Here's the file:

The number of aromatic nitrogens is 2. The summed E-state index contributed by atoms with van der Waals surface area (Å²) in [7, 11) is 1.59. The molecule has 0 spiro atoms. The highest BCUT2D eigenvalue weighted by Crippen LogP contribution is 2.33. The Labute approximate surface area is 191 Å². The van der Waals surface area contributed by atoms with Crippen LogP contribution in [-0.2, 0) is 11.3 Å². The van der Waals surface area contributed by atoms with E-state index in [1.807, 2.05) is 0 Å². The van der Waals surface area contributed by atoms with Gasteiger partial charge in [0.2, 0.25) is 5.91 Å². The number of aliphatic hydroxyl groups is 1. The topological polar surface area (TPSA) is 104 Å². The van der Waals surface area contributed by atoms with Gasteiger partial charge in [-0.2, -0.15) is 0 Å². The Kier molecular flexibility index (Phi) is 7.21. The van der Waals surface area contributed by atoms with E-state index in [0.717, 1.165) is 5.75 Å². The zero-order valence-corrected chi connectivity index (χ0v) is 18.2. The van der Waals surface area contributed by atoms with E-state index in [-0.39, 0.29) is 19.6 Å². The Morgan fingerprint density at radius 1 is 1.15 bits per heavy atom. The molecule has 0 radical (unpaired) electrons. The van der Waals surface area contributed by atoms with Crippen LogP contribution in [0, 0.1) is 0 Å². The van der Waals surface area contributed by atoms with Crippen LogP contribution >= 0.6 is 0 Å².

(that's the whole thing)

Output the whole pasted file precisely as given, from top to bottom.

The number of aromatic nitrogens is 2. The summed E-state index contributed by atoms with van der Waals surface area (Å²) in [7, 11) is 1.59. The molecule has 0 spiro atoms. The highest BCUT2D eigenvalue weighted by Crippen LogP contribution is 2.33. The Labute approximate surface area is 191 Å². The van der Waals surface area contributed by atoms with Crippen LogP contribution in [-0.2, 0) is 11.3 Å². The van der Waals surface area contributed by atoms with E-state index in [1.807, 2.05) is 0 Å². The van der Waals surface area contributed by atoms with Gasteiger partial charge in [0.2, 0.25) is 5.91 Å². The number of aliphatic hydroxyl groups is 1. The topological polar surface area (TPSA) is 104 Å². The van der Waals surface area contributed by atoms with Gasteiger partial charge in [-0.2, -0.15) is 0 Å². The Kier molecular flexibility index (Phi) is 7.21. The van der Waals surface area contributed by atoms with E-state index in [0.717, 1.165) is 5.75 Å². The zero-order valence-corrected chi connectivity index (χ0v) is 18.2. The van der Waals surface area contributed by atoms with E-state index in [-0.39, 0.29) is 19.6 Å². The Morgan fingerprint density at radius 1 is 1.15 bits per heavy atom. The molecule has 0 radical (unpaired) electrons. The van der Waals surface area contributed by atoms with Crippen LogP contribution in [0, 0.1) is 0 Å². The van der Waals surface area contributed by atoms with Crippen LogP contribution >= 0.6 is 0 Å².